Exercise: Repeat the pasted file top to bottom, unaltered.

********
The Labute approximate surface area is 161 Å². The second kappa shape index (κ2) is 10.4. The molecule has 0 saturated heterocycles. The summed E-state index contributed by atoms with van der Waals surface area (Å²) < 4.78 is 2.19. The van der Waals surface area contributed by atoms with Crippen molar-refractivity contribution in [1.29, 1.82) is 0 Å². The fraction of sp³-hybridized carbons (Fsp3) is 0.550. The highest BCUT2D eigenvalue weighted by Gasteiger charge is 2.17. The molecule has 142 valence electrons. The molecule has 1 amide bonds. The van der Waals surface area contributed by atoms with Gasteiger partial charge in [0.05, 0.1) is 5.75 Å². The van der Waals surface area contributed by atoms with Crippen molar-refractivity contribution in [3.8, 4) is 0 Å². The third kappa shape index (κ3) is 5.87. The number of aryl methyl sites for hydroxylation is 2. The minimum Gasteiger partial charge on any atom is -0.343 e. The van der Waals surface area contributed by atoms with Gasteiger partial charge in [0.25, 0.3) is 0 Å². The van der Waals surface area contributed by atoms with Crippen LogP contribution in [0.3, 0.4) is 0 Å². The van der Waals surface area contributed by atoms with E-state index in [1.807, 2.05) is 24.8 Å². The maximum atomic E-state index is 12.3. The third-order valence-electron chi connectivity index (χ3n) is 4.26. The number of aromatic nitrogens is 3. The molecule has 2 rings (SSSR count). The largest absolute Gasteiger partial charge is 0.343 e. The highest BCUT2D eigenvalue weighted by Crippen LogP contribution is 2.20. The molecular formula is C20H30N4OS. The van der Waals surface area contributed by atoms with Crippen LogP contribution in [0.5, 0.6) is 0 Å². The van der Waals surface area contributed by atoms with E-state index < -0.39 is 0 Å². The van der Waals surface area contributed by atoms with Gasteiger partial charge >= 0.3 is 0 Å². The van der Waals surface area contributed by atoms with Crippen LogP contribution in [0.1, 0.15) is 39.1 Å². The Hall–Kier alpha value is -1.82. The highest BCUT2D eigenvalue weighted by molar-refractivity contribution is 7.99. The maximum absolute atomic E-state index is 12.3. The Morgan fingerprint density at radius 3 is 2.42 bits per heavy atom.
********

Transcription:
The Labute approximate surface area is 161 Å². The second kappa shape index (κ2) is 10.4. The molecule has 0 saturated heterocycles. The summed E-state index contributed by atoms with van der Waals surface area (Å²) < 4.78 is 2.19. The van der Waals surface area contributed by atoms with Crippen molar-refractivity contribution in [1.29, 1.82) is 0 Å². The fraction of sp³-hybridized carbons (Fsp3) is 0.550. The highest BCUT2D eigenvalue weighted by Gasteiger charge is 2.17. The molecule has 142 valence electrons. The molecule has 1 amide bonds. The van der Waals surface area contributed by atoms with Gasteiger partial charge in [0.05, 0.1) is 5.75 Å². The van der Waals surface area contributed by atoms with Crippen molar-refractivity contribution in [3.8, 4) is 0 Å². The third kappa shape index (κ3) is 5.87. The number of aryl methyl sites for hydroxylation is 2. The minimum Gasteiger partial charge on any atom is -0.343 e. The van der Waals surface area contributed by atoms with Gasteiger partial charge in [0.25, 0.3) is 0 Å². The van der Waals surface area contributed by atoms with Crippen LogP contribution in [0.3, 0.4) is 0 Å². The van der Waals surface area contributed by atoms with E-state index in [1.807, 2.05) is 24.8 Å². The maximum atomic E-state index is 12.3. The third-order valence-electron chi connectivity index (χ3n) is 4.26. The number of aromatic nitrogens is 3. The molecule has 2 rings (SSSR count). The largest absolute Gasteiger partial charge is 0.343 e. The highest BCUT2D eigenvalue weighted by Crippen LogP contribution is 2.20. The molecular formula is C20H30N4OS. The van der Waals surface area contributed by atoms with Crippen LogP contribution in [0.5, 0.6) is 0 Å². The van der Waals surface area contributed by atoms with E-state index < -0.39 is 0 Å². The van der Waals surface area contributed by atoms with Gasteiger partial charge >= 0.3 is 0 Å². The van der Waals surface area contributed by atoms with Crippen LogP contribution in [0.1, 0.15) is 39.1 Å². The Hall–Kier alpha value is -1.82. The highest BCUT2D eigenvalue weighted by molar-refractivity contribution is 7.99. The maximum absolute atomic E-state index is 12.3. The Morgan fingerprint density at radius 3 is 2.42 bits per heavy atom.